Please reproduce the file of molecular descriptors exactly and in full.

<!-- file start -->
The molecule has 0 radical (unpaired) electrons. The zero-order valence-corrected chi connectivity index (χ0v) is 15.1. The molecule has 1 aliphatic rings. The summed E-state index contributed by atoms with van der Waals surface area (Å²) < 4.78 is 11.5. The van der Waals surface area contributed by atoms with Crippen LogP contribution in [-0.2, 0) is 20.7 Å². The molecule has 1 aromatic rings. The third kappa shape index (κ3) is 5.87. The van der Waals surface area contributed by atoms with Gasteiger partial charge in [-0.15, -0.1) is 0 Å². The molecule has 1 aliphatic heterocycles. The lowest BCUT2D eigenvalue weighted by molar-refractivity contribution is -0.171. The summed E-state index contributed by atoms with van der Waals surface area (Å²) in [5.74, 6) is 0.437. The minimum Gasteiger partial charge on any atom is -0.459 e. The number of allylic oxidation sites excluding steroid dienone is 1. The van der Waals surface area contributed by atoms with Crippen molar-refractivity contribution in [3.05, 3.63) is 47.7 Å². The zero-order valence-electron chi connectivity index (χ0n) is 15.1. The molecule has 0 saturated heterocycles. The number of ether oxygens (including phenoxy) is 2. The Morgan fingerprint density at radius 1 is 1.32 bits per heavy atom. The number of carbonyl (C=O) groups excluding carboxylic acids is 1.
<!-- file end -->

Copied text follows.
The molecule has 0 radical (unpaired) electrons. The zero-order valence-corrected chi connectivity index (χ0v) is 15.1. The molecule has 1 aliphatic rings. The summed E-state index contributed by atoms with van der Waals surface area (Å²) < 4.78 is 11.5. The van der Waals surface area contributed by atoms with Crippen LogP contribution in [-0.2, 0) is 20.7 Å². The molecule has 1 aromatic rings. The third kappa shape index (κ3) is 5.87. The van der Waals surface area contributed by atoms with Gasteiger partial charge in [-0.15, -0.1) is 0 Å². The molecule has 1 aliphatic heterocycles. The lowest BCUT2D eigenvalue weighted by molar-refractivity contribution is -0.171. The summed E-state index contributed by atoms with van der Waals surface area (Å²) in [5.74, 6) is 0.437. The minimum Gasteiger partial charge on any atom is -0.459 e. The number of allylic oxidation sites excluding steroid dienone is 1. The van der Waals surface area contributed by atoms with Crippen molar-refractivity contribution in [3.05, 3.63) is 47.7 Å². The zero-order valence-electron chi connectivity index (χ0n) is 15.1. The molecule has 0 saturated heterocycles. The number of ether oxygens (including phenoxy) is 2. The Morgan fingerprint density at radius 1 is 1.32 bits per heavy atom. The number of carbonyl (C=O) groups excluding carboxylic acids is 1.